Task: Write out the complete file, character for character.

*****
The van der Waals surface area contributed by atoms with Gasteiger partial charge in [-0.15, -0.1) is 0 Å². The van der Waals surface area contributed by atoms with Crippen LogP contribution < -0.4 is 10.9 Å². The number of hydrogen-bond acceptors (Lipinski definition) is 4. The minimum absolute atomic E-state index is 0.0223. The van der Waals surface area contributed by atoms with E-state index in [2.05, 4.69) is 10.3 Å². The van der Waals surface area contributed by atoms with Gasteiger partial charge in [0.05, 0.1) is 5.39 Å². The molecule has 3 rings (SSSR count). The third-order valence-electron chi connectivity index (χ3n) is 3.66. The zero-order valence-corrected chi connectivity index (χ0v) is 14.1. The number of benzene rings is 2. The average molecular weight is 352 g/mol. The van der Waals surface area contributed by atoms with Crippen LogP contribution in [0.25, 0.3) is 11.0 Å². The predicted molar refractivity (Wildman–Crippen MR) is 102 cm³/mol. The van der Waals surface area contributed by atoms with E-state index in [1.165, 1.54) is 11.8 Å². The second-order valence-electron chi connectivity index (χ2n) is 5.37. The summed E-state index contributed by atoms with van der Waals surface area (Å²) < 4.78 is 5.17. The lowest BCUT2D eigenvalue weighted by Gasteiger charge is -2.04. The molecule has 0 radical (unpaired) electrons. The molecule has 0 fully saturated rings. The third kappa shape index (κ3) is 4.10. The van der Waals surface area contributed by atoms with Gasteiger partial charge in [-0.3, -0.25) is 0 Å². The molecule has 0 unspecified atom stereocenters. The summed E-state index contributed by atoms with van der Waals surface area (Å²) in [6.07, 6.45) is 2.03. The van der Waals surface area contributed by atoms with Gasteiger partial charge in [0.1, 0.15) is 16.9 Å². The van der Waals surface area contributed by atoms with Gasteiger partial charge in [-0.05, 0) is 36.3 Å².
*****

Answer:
The van der Waals surface area contributed by atoms with Gasteiger partial charge in [-0.15, -0.1) is 0 Å². The van der Waals surface area contributed by atoms with Crippen LogP contribution < -0.4 is 10.9 Å². The number of hydrogen-bond acceptors (Lipinski definition) is 4. The minimum absolute atomic E-state index is 0.0223. The van der Waals surface area contributed by atoms with E-state index in [2.05, 4.69) is 10.3 Å². The van der Waals surface area contributed by atoms with Gasteiger partial charge in [0.05, 0.1) is 5.39 Å². The molecule has 3 rings (SSSR count). The third-order valence-electron chi connectivity index (χ3n) is 3.66. The zero-order valence-corrected chi connectivity index (χ0v) is 14.1. The number of benzene rings is 2. The average molecular weight is 352 g/mol. The van der Waals surface area contributed by atoms with Crippen LogP contribution in [0.25, 0.3) is 11.0 Å². The predicted molar refractivity (Wildman–Crippen MR) is 102 cm³/mol. The van der Waals surface area contributed by atoms with E-state index in [1.165, 1.54) is 11.8 Å². The second-order valence-electron chi connectivity index (χ2n) is 5.37. The summed E-state index contributed by atoms with van der Waals surface area (Å²) < 4.78 is 5.17. The lowest BCUT2D eigenvalue weighted by Gasteiger charge is -2.04. The molecule has 0 radical (unpaired) electrons. The molecule has 0 fully saturated rings. The third kappa shape index (κ3) is 4.10. The van der Waals surface area contributed by atoms with Gasteiger partial charge in [-0.3, -0.25) is 0 Å². The molecule has 0 unspecified atom stereocenters. The summed E-state index contributed by atoms with van der Waals surface area (Å²) in [6.07, 6.45) is 2.03. The van der Waals surface area contributed by atoms with Gasteiger partial charge in [0.1, 0.15) is 16.9 Å². The van der Waals surface area contributed by atoms with Gasteiger partial charge in [-0.05, 0) is 36.3 Å².